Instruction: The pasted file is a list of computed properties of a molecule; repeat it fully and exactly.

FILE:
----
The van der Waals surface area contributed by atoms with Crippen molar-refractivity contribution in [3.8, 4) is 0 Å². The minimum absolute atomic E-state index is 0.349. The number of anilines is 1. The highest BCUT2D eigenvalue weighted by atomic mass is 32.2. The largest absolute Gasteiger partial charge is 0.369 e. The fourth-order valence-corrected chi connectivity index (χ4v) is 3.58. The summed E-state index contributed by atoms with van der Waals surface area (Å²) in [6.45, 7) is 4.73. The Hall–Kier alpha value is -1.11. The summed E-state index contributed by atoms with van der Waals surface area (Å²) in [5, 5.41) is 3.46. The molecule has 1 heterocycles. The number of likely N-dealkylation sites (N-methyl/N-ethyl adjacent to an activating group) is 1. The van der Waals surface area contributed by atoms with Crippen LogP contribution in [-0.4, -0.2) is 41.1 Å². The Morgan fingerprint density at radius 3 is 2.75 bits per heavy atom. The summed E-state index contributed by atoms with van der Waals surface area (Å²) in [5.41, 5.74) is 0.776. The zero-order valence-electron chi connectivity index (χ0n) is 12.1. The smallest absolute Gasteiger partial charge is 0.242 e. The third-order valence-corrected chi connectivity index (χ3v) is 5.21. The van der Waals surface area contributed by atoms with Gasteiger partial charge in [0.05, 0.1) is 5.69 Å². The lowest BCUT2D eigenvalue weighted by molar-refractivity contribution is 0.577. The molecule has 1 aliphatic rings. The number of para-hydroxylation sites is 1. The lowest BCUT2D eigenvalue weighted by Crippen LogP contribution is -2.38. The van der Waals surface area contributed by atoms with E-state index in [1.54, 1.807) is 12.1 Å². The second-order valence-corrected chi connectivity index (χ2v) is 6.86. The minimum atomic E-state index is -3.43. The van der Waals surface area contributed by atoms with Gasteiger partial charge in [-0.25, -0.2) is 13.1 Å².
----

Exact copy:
The van der Waals surface area contributed by atoms with Crippen molar-refractivity contribution in [3.8, 4) is 0 Å². The minimum absolute atomic E-state index is 0.349. The number of anilines is 1. The highest BCUT2D eigenvalue weighted by atomic mass is 32.2. The largest absolute Gasteiger partial charge is 0.369 e. The fourth-order valence-corrected chi connectivity index (χ4v) is 3.58. The summed E-state index contributed by atoms with van der Waals surface area (Å²) in [6.45, 7) is 4.73. The Hall–Kier alpha value is -1.11. The summed E-state index contributed by atoms with van der Waals surface area (Å²) in [5, 5.41) is 3.46. The molecule has 1 heterocycles. The number of likely N-dealkylation sites (N-methyl/N-ethyl adjacent to an activating group) is 1. The van der Waals surface area contributed by atoms with Crippen LogP contribution in [-0.4, -0.2) is 41.1 Å². The Morgan fingerprint density at radius 3 is 2.75 bits per heavy atom. The summed E-state index contributed by atoms with van der Waals surface area (Å²) in [5.41, 5.74) is 0.776. The zero-order valence-electron chi connectivity index (χ0n) is 12.1. The smallest absolute Gasteiger partial charge is 0.242 e. The third-order valence-corrected chi connectivity index (χ3v) is 5.21. The van der Waals surface area contributed by atoms with Gasteiger partial charge in [0.05, 0.1) is 5.69 Å². The lowest BCUT2D eigenvalue weighted by molar-refractivity contribution is 0.577. The molecule has 1 aliphatic rings. The number of para-hydroxylation sites is 1. The lowest BCUT2D eigenvalue weighted by Crippen LogP contribution is -2.38. The van der Waals surface area contributed by atoms with E-state index in [1.54, 1.807) is 12.1 Å². The second-order valence-corrected chi connectivity index (χ2v) is 6.86. The minimum atomic E-state index is -3.43. The van der Waals surface area contributed by atoms with Gasteiger partial charge in [-0.25, -0.2) is 13.1 Å².